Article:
Call for G20 summit to focus on protectionism

March 29th, 2009 - 2:40 pm ICT by IANS  

Barack Obama By Shabtai Gold
Geneva, March 29 (DPA) Many experts feel next week’s Group of 20 (G20) meeting in London needs to be focused on fighting protectionism. They warn world leaders against getting distracted.

“Economic isolationism can lead to a negative spiral of events such as those we saw in the 1930s, which made a bad situation much, much worse,” said World Bank chief Robert Zoellick recently.

“In the short term, they need to fight against unemployment, which is connected to trade and exports,” said Heinz Hauser, an economist at St Gallen University in Switzerland. “I think they should put more weight on fighting protectionist biases. Sustaining trade should be the immediate response to crisis.”

A recent World Bank report showed that 17 of the G20 members have reneged on their free-trade commitments at the last G20 meeting in Washington in November and have implemented trade barriers.

So far, the 153 members of the World Trade Organisation (WTO) have mostly avoided overt protectionism. However, there is the prominent exception of the auto industry bail-outs, which Hauser labelled as “anti-competitive”.

Countries have instead moved into murkier forms of protection. These do not necessarily violate WTO rules, but still contribute to further contractions in trade, which is already falling steeply, along with demand, as economies shrink.

“None of us are fooled” by these measures, said Simon Evenett, an economist and expert on trade, adding that he too was concerned protectionism was “falling down the ladder of priorities” for the G20.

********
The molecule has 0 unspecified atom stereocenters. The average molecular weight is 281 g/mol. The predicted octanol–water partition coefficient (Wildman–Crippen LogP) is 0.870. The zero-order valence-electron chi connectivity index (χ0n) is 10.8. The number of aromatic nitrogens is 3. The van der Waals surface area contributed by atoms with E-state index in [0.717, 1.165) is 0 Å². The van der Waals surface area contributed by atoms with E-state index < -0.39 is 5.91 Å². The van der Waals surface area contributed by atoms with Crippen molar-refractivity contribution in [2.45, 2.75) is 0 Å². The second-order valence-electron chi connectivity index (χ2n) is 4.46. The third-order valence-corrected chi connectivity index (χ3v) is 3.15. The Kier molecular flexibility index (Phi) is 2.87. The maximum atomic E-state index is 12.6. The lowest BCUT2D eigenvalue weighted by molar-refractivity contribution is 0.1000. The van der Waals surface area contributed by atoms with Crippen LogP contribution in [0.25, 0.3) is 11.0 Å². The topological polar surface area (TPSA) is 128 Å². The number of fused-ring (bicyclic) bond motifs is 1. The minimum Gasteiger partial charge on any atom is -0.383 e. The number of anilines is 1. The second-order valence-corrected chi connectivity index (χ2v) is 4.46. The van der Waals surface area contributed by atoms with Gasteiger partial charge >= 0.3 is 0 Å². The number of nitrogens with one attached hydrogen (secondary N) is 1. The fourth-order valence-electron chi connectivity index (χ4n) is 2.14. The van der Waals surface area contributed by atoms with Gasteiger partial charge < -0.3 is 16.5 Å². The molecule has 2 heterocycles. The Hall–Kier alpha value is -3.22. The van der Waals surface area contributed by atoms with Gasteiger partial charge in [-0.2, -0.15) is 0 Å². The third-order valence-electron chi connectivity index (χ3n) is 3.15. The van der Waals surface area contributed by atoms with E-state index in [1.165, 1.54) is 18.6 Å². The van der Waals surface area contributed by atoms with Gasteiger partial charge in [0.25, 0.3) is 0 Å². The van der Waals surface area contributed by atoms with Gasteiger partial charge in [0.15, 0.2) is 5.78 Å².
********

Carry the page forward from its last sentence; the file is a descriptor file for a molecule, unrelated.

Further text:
While they most likely will not be able to agree on the Doha Round of trade talks at next week’s summit, the leaders of the largest economies should at least make sure markets do not close up, Evenett said.

An example which has grabbed headlines is the brewing dispute between the US and Mexico, after a pilot programme that allowed some truckers from the southern neighbour to cross the border was scrapped.

Mexico reacted by enacting a slew of trade restrictions said to be equal in economic value - $2.4 billion - to the damage caused by the US.

But not everyone thinks this is bad.

“We applaud what (the US) Congress did,” said Lori Wallach from Global Trade Watch, a Washington-based consumer advocacy group. She said it was primarily an issue of safety and labour laws, as Mexico was more lax than the United States.

Similarly, she feels countries have a right to use stimulus packages to boost local industries.

“Congress can decide to spend domestic taxpayer money domestically,” she said.

While US President Barack Obama has been vague on trade, he did get Congress to water down a Buy American provision contained in his administration’s planned stimulus package.

Bail-out plans also risk being protectionist, some say, if the government requires the handout to be spent domestically, forcing banks to forgo interests abroad.

And though protectionism has been demonised, Amy Barry with the charity Oxfam said that it is a needed tool at times.

“I think protectionism, when it entrenches existing inequalities and promotes the interests of the already well-off, is a dirty word,” she said.

“However, there is definitely a time and place for protectionism,” Barry quickly added, when it “serves to protect” the economically weak.

The industrialised nations owe much of their wealth, she said, to protectionist measures they enacted in the past. Developing nations want safeguard mechanisms to protect potentially exposed sectors, as part of any multilateral trade deal, in part to ensure liberalization does not cause more harm than good and gives them time to alter their systems to cope with the changes.

“Oxfam sees a huge potential to trade, but it cannot be done in a way that increases the vulnerability of the poorest countries,” she said.

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